For the seed sowing study performed in the functional group removal experiment, the number of B. pubescens seedlings present was low (< 2% of sown seeds) in all treatment combinations. However, B. pubescens seedlings were significantly promoted by removal of dwarf shrubs and mosses, especially during the initial measurement dates (Table S2, Fig. 1). During the first three of the four measurement times, B. pubescens seedlings were also significantly positively influenced by island size (Table S2, Fig. 1). There were no consistent interactive effects among removal treatments, or between removal treatments and island size class, on B. pubescens seedling numbers. From August 2006 (T5) onwards, seedling numbers in all treatments was negligible, that is, < 0.1% of total number of seeds initially sown. Meanwhile, P. sylvestris and P. abies seedling numbers were promoted by shrub removal, and both showed significantly greater numbers on small than on large islands (Table S2, Fig. 2). Moss removal had no effect on either species, although there was a weak positive interactive effect between moss removal and shrub removal on P. sylvestris seedlings at one measurement date (Table S2). There were significant interactive effects between island size class and shrub removal on both P. sylvestris and P. abies seedling numbers during the last few measurement dates (Table S2). For both species, shrub removals initially had significantly greater positive effects on seedling numbers for large than for small islands, though at the last sampling date there were no seedlings remaining in the plots with shrubs present for any island size class (Fig. 2).
For the seedling planting study performed in the functional group experiment, all three planted species showed significant positive responses to both moss removal and shrub removal; root removal had no effect (Table S3, Fig. 3). Further, there were strong interactive effects between moss removal and island size class on both B. pubescens and P. abies seedlings, which became particularly strong later in the study (Table S3). Over time, seedlings of both species became increasingly scarce unless both shrubs and mosses were removed (Fig. 3). Only P. sylvestris seedling numbers showed a significant relationship with island size (Table S3), with most seedlings on small islands (Fig. 4). There was also a significant interactive effect between moss removal and island size on P. sylvestris seedlings (Table S3), with moss removal stimulating seedling survival on small and (for some measurement occasions) medium islands, but not on large islands (Fig. 4).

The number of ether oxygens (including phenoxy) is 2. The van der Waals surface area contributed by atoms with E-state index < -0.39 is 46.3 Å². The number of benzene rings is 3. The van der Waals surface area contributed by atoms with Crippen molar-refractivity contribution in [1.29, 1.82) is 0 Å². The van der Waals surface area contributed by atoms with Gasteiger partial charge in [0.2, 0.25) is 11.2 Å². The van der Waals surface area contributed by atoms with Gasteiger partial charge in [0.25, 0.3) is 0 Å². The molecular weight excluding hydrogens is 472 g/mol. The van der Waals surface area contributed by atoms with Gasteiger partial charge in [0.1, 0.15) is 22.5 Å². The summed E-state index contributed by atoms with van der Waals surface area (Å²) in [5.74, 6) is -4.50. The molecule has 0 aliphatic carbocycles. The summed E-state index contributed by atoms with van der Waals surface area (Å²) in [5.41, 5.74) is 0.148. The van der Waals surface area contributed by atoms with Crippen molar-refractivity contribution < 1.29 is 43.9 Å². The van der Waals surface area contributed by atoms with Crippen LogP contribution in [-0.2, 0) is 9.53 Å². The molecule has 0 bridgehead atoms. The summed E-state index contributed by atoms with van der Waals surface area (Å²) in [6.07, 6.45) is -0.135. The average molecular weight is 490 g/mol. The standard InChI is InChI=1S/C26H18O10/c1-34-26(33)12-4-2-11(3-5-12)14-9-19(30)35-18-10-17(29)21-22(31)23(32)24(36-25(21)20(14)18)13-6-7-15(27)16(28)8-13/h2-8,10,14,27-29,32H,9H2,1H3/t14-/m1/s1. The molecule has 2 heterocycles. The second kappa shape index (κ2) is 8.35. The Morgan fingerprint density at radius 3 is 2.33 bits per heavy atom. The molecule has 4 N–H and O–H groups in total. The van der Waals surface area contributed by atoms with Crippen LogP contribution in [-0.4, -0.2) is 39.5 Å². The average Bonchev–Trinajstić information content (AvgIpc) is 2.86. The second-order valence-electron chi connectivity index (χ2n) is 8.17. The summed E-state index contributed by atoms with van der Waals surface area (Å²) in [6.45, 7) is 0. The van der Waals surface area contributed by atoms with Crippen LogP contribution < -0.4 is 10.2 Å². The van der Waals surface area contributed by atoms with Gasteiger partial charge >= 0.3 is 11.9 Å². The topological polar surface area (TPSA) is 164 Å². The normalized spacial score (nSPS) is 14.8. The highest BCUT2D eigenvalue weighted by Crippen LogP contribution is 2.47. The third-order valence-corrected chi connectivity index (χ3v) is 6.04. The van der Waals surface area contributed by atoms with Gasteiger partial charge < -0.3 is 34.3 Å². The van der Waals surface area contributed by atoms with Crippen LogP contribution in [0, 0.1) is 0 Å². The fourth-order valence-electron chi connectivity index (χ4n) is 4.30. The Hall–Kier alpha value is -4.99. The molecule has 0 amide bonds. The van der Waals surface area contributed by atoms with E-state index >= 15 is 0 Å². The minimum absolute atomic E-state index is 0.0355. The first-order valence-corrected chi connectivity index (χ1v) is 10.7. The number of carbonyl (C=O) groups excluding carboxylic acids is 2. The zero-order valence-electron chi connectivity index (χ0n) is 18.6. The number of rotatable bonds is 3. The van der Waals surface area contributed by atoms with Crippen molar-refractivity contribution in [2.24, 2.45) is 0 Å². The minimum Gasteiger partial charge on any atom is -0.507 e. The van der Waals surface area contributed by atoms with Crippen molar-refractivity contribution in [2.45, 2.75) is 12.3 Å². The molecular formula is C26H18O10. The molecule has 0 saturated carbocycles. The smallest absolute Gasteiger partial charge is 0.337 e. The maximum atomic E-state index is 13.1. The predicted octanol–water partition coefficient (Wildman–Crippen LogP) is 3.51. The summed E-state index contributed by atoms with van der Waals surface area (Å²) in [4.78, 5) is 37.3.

For the seedling sowing study in the functional group experiment, there were sufficient numbers of planted seedlings of P. sylvestris and P. abies by T5 to determine the effects of each experimental factor on seedling biomass, but not the effects of interactions among these factors. Seedling biomass of both species was promoted by removal of mosses and shrubs, but not by removal of tree roots (Table 1). For both species, seedling biomass was least on small islands (Table 2).
Table 1. Effects of experimental removal treatments on biomass (mg) of the largest surviving seedling present in each plot in August 2007 (T5), for seedlings planted in June 2005
Species (S) or Functional Group (FG) treatment
Seedling biomass (mg)
S or FG removed
S or FG present
Degrees of freedom (d.f.) for removal factors are 1 in all cases, and residual d.fs are 121 (P. sylvestris, functional group removal), 52 (P. abies, functional group removal) and 74 (P. sylvestris, species removal).
Note: insufficient plots with live seedlings of P. abies (species removal experiment) and B. pubescens (both experiments) at the time of harvest (August 2007) to perform data analysis.
Values in bold are significant at P = 0.05.
Functional group removal
Table 2. Effects of island size class on biomass (mg) of the largest surviving seedling present in each plot in August 2007 (T5), for seedlings planted in June 2005
Island size class
Within each row, numbers followed by the same letter are not significantly different at P = 0.05 (Tukey's test).
Degrees of freedom (d.f.) for island size class are 2 in all cases, and residual d.fs are 121 (P. sylvestris, functional group removal), 52 (P. abies, functional group removal) and 74 (P. sylvestris, species removal).
Note: insufficient plots with live seedlings of P. abies (species removal experiment) or B. pubescens (both experiments) at the time of harvest (August 2007) to perform data analysis.
Values in bold are significant at P = 0.05.
Functional group removal
species removal experiment